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Early signs of dementia

Early signs of dementia

In the UK alone, over 850 000 people have dementia. As we age, the likeliness of developing dementia increases, with 1 in every 14 people over the age of 65 having this condition. At the age of 80 and older, this number increases with 1 in 6 individuals being affected. 

The early warning signs of this condition are very subtle and often difficult to detect. They also vary between individuals and depend on which type of dementia you have. If you pick up one or several of these symptoms in a loved one, it’s essential to consult a doctor as quickly as possible so you can get the best dementia care and treatment for them.  

Warning signs of dementia

Forgetting a few things doesn’t automatically mean that you have dementia. Generally, you will only be diagnosed with dementia if you display at least two symptoms, and the symptoms significantly impact your everyday life. 

Short-term memory problems

As an early-onset symptom, memory loss will usually be very subtle and connected to short-term memory. For example, you may be able to remember something that happened a few years ago, but you forget what you were doing during the morning. 

Other examples of short-term memory issues could be forgetting that you were supposed to do something today, forgetting why you entered a specific room or not remembering where you left something. 

Changes in mood and personality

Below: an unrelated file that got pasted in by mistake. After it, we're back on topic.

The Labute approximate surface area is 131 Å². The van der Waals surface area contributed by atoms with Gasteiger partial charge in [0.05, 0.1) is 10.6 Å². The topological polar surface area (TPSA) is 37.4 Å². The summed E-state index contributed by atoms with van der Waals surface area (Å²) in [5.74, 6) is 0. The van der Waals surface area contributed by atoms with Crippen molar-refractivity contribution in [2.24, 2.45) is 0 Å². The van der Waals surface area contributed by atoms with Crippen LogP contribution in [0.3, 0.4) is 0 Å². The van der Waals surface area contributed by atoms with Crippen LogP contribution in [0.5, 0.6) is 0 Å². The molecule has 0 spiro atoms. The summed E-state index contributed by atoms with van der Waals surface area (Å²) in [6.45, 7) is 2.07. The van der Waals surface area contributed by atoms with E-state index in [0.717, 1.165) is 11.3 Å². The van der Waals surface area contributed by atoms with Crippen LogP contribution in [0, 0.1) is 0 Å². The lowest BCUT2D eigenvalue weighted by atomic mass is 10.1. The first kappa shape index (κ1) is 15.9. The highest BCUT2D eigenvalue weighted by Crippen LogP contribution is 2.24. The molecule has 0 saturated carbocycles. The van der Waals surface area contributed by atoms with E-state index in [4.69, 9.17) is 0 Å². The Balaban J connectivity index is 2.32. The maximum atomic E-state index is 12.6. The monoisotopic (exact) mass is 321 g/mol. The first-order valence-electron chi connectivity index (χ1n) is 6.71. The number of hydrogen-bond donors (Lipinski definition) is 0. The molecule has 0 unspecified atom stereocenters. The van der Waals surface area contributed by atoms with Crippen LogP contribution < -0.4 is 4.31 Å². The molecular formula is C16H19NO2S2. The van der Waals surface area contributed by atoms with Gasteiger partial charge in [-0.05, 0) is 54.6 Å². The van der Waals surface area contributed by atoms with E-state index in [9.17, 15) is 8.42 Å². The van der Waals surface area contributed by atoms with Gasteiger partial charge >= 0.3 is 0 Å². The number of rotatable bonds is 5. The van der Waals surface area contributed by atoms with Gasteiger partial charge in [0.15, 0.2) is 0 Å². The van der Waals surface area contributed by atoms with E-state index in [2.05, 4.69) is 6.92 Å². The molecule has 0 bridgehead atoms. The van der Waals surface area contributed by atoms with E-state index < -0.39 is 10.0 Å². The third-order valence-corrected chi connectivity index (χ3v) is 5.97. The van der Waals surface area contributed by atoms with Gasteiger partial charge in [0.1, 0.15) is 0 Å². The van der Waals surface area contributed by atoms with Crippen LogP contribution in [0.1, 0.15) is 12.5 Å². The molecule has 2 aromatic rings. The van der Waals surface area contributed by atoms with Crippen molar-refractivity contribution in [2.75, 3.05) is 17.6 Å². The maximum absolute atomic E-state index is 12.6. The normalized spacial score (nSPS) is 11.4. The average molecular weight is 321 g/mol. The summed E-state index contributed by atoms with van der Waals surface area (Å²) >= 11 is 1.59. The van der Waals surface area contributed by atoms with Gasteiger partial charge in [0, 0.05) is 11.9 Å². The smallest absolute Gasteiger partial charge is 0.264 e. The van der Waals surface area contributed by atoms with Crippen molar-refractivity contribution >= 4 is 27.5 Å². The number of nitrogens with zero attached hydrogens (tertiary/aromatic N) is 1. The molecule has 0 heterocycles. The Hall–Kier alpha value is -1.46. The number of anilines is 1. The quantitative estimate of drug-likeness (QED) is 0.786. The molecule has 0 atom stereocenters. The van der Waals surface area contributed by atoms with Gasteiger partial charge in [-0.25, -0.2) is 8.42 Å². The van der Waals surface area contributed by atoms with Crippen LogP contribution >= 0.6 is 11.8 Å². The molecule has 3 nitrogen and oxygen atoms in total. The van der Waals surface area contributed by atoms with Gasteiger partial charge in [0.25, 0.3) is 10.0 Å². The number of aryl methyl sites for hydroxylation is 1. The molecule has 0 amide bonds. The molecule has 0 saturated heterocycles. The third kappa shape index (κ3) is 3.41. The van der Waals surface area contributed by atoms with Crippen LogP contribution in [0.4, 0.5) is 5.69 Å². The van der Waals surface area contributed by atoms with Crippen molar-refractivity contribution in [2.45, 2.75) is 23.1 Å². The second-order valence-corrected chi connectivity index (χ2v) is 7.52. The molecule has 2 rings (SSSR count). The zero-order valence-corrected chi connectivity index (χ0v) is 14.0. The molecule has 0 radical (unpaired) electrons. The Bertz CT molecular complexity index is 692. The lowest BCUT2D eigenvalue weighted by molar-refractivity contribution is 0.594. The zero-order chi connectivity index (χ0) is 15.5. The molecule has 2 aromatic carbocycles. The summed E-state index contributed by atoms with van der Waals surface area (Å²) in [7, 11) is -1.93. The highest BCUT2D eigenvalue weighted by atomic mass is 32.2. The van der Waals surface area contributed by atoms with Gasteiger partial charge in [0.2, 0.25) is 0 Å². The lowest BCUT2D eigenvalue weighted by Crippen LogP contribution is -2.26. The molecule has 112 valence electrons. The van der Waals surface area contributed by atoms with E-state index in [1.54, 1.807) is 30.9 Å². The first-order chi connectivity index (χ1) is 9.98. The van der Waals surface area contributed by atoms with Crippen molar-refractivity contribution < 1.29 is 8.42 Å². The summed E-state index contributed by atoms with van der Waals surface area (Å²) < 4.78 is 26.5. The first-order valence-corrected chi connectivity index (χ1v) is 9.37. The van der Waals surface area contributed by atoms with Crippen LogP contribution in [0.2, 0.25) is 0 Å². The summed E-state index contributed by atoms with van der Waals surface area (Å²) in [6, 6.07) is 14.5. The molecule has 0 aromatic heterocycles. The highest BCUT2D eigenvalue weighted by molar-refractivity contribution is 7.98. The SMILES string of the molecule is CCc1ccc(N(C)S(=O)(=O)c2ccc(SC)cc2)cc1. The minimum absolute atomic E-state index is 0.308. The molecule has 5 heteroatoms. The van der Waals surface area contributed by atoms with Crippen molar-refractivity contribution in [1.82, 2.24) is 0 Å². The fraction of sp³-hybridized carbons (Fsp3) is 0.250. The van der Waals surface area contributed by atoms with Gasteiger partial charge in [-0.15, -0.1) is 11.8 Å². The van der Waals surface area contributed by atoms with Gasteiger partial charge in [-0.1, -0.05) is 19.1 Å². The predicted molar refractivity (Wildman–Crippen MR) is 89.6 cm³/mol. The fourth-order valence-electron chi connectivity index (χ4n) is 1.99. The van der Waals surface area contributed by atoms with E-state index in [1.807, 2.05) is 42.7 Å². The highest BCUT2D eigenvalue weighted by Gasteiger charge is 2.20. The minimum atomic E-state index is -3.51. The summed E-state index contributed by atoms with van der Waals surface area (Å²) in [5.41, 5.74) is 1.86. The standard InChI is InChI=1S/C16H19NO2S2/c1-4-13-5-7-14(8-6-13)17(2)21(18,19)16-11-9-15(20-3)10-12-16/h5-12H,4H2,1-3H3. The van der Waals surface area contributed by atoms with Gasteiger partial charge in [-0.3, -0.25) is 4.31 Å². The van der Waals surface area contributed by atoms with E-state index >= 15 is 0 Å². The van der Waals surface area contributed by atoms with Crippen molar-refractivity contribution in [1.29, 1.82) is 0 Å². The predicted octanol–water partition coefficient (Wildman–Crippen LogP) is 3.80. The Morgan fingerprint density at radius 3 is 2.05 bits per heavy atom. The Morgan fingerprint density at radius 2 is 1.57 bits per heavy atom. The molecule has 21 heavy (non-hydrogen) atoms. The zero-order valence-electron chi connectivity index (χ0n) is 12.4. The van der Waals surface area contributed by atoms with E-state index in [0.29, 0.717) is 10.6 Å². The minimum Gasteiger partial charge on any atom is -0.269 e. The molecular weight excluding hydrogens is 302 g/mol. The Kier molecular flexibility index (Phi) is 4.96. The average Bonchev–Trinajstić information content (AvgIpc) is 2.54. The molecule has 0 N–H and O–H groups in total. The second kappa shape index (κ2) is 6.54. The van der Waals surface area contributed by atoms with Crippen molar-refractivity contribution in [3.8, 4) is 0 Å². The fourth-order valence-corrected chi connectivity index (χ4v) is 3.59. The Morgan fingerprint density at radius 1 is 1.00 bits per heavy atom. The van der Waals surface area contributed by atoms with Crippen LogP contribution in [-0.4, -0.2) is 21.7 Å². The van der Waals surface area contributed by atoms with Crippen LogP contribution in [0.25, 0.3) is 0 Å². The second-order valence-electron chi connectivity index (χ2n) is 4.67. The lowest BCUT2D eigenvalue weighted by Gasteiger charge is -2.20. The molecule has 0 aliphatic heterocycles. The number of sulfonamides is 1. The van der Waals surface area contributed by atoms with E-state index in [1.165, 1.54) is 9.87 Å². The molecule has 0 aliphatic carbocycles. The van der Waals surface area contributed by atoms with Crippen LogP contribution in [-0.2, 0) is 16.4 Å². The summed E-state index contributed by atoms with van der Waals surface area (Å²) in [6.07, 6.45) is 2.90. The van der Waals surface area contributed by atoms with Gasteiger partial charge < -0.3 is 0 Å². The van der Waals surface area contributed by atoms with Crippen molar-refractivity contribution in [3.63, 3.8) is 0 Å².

Individuals who have dementia may display sudden mood changes. Sometimes this occurs without reason; however, this may also happen if they are in an unfamiliar environment or their daily routine changes. Depression, fearfulness and anxiety are also other emotions commonly associated with dementia. 

Additionally, you may notice personality changes in individuals developing dementia. This may manifest as a person displaying extraverted or introverted behaviour. 

Struggling to complete tasks

If you forget to do something as simple as serving a side dish of a main meal, don’t worry, this isn’t a sign of dementia. However, struggling to follow a recipe or complete other activities such as keeping track of payments or playing a rule-intensive game could be a warning sign. 

Difficulty following a story 

With dementia, individuals may forget what some words mean, or they may struggle to follow a TV program or conversation. 

Repeating tasks, questions or stories

Due to memory loss, it’s common for people with dementia to repeat activities such as brushing their teeth. Alternatively, they may retell a story several times or reask a question even though you’ve told them the answer. 

Issues with language 

Someone presenting early signs of dementia may have trouble remembering certain words. This makes it difficult for them to find the right words to communicate their thoughts. Additionally, their language struggle may cause them to stop in the middle of a sentence as they aren’t sure how to continue. This will make it difficult to communicate with a dementia patient

Lack of motivation to do things

Another symptom of dementia is apathy towards hobbies and interests someone once enjoyed. Additionally, they may spend less time with friends and family and require prompting to get involved. 

Becoming easily confused 

Someone with dementia may easily become confused in several situations. For example, they may forget individuals they have recently met or misplace their belongings. 

Struggling with orientation 

This symptom can present as general disorientation, where a person forgets how to get places where they go often. However, they may also have issues with their spatial orientation, whereby they misjudge distances. 

Poor judgement

As dementia progresses, our cognitive abilities decline, which often leads to poor judgement. This can be seen as general situations, such as crossing the street or poor judgement with financial decisions. 

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